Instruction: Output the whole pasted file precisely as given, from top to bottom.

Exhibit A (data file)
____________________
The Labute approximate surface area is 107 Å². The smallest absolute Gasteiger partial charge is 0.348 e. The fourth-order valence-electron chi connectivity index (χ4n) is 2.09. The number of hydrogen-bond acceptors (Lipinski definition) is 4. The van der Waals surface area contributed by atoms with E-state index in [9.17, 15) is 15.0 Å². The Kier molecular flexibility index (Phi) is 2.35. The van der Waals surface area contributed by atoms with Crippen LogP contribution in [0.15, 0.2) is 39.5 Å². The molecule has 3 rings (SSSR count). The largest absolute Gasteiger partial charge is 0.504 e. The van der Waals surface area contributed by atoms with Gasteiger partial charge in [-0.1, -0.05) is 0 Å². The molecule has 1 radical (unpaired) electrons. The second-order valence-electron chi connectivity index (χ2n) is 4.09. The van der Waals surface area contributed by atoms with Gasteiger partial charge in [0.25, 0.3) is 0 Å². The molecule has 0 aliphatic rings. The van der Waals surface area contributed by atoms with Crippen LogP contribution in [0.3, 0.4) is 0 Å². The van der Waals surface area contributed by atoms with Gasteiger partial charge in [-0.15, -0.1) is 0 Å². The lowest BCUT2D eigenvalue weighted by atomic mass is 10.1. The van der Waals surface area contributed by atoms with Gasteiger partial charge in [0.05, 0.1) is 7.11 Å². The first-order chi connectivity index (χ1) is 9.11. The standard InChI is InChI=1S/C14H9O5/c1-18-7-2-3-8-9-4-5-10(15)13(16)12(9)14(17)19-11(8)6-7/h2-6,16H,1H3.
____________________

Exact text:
The Labute approximate surface area is 107 Å². The smallest absolute Gasteiger partial charge is 0.348 e. The fourth-order valence-electron chi connectivity index (χ4n) is 2.09. The number of hydrogen-bond acceptors (Lipinski definition) is 4. The van der Waals surface area contributed by atoms with E-state index in [9.17, 15) is 15.0 Å². The Kier molecular flexibility index (Phi) is 2.35. The van der Waals surface area contributed by atoms with Crippen LogP contribution in [0.15, 0.2) is 39.5 Å². The molecule has 3 rings (SSSR count). The largest absolute Gasteiger partial charge is 0.504 e. The van der Waals surface area contributed by atoms with Gasteiger partial charge in [-0.1, -0.05) is 0 Å². The molecule has 1 radical (unpaired) electrons. The second-order valence-electron chi connectivity index (χ2n) is 4.09. The van der Waals surface area contributed by atoms with Gasteiger partial charge in [0.25, 0.3) is 0 Å². The molecule has 0 aliphatic rings. The van der Waals surface area contributed by atoms with Crippen LogP contribution in [0.3, 0.4) is 0 Å². The van der Waals surface area contributed by atoms with Gasteiger partial charge in [-0.15, -0.1) is 0 Å². The lowest BCUT2D eigenvalue weighted by atomic mass is 10.1. The van der Waals surface area contributed by atoms with Gasteiger partial charge in [0.05, 0.1) is 7.11 Å². The first-order chi connectivity index (χ1) is 9.11. The standard InChI is InChI=1S/C14H9O5/c1-18-7-2-3-8-9-4-5-10(15)13(16)12(9)14(17)19-11(8)6-7/h2-6,16H,1H3.